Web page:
Dizziness

You suddenly get dizzy. The cause of dizziness can range from stress to an inner ear condition. In 1 in 3 patients, a clear diagnosis is often not made. Often no clear cause is found. We tell what some of the possible causes of dizziness can be. An attack of dizziness can be very scary, but luckily there is hardly anything serious going on. About 1 in 30 GP visits are related to dizziness, and women go to the doctor twice as often as men. Sudden dizziness is more common with age.

Dizziness: What Types Are There?

It is difficult to explain dizziness. Everyone experiences different complaints. Roughly you can divide dizziness into two categories. With vertigo, it seems as if all objects are moving around you, or you feel as if you are moving. In addition, you may experience nausea and vomiting, look pale, and be anxious. Sometimes your eyeballs also move back and forth. In the second category, the light-in-your-head dizziness, as the name suggests, you have a light-headed feeling, as if you could almost pass out.

Dizziness without cause

Dizziness often occurs because the balance organ is disturbed. The vestibular organ is a small, fragile organ hidden in the inner ear. Position dizziness is sudden dizziness due to a movement of your head. Think of turning in bed, bending over, or looking up. The dizziness lasts no more than a few minutes. The complaints of an imbalanced organ of balance pass for most people.

An inflamed inner ear

A disrupted organ of balance can also result from an inflamed inner ear. With an inflamed inner ear, an attack of dizziness often lasts longer than with vertigo. If you are bothered by this, sometimes you can do nothing but lie on your bed with your eyes closed. Slowly but surely, the complaints diminish; that can sometimes take a few weeks.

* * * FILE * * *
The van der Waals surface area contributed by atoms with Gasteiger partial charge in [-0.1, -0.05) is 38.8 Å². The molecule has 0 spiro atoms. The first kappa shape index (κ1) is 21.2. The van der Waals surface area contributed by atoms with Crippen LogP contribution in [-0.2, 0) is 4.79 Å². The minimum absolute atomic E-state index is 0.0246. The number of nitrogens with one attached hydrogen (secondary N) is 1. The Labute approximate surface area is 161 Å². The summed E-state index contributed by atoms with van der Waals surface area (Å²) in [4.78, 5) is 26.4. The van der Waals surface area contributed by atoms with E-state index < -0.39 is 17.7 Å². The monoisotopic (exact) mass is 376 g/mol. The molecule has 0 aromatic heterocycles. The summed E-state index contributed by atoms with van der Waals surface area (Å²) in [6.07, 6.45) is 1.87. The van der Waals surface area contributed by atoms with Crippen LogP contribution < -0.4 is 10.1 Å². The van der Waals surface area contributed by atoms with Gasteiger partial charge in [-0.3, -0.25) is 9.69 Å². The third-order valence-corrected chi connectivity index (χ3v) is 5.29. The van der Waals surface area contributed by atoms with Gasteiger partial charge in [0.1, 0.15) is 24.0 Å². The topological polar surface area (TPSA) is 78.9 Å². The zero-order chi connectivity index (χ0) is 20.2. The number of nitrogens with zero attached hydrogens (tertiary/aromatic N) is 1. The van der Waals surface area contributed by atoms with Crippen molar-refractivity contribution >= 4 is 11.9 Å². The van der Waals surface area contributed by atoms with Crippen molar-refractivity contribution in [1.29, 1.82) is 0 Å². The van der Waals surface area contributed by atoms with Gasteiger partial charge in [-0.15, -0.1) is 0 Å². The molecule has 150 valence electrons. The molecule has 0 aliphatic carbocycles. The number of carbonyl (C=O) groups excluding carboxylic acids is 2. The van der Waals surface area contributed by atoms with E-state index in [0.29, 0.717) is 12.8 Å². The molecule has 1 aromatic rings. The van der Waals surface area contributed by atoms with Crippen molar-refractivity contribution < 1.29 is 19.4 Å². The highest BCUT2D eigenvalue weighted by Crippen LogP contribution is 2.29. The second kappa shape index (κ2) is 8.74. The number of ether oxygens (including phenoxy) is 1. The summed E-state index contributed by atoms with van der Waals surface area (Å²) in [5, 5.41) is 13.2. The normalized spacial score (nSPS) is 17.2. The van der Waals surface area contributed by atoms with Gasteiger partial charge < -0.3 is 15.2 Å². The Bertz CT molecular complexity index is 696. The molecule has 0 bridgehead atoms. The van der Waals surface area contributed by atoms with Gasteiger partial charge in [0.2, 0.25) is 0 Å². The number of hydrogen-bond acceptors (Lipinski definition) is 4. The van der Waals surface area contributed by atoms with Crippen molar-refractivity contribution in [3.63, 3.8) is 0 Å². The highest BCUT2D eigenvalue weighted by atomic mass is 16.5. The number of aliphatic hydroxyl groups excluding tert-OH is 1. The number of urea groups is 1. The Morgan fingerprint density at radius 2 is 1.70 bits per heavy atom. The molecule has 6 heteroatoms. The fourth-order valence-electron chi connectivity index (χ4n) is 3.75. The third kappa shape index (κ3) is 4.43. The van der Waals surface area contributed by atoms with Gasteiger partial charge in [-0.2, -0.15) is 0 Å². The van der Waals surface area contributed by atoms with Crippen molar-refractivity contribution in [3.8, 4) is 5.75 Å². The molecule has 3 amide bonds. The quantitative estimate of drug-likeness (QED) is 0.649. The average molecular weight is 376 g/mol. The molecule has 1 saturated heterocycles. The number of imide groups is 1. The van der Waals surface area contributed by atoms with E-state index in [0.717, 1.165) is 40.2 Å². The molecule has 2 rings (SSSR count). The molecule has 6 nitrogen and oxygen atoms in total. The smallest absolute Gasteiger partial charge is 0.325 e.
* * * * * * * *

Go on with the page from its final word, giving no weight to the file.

Spinning vertigo due to Ménière's disease

Spinning vertigo may also be due to Ménière’s disease. Ménière’s disease is characterized by attacks of vertigo, hearing impairment, and ringing in the ears. Although the immediate cause is not clear, Ménière’s disease is likely caused by an accumulation of inner ear fluid in the inner ear. During an attack, you usually suffer from poor hearing and ringing in the ears. The disease often manifests itself in one ear. In some cases, the disease also spreads to the other ear. An attack usually lasts 20 minutes, but can also last several hours. After the attack, the complaints can remain for a few days.

Light in your head: causes

Do you feel light-headed, like you might almost pass out? Then there may be an anxiety disorder at stake. Hyperventilation from, for example, a panic attack or shallow breathing can cause dizziness. Anxiety can also make you dizzy, but it works the other way around, too: because you’re dizzy, you can get scared or panic. Even if you suffer from depression, this can be accompanied by dizziness.

The elderly may suffer from a drop in blood pressure. This can cause light-headedness after they get up from a sitting or lying position.

What is the diagnosis?

It is often difficult for a GP to make a good diagnosis quickly. As you can see, dizziness can have many different causes. In addition to the above causes, dizziness can also be related to medication use (antibiotics, painkillers, sleeping pills, and water pills, for example), high fever, migraine, heart disorder, dementia, poor vision, diabetes or alcohol, and drug use. In addition, complaints can vary widely per person.

When should I see a doctor?

Make an appointment with the doctor immediately if you suddenly get dizzy and:

  • Suddenly you have difficulty talking, swallowing or walking
  • You suddenly see double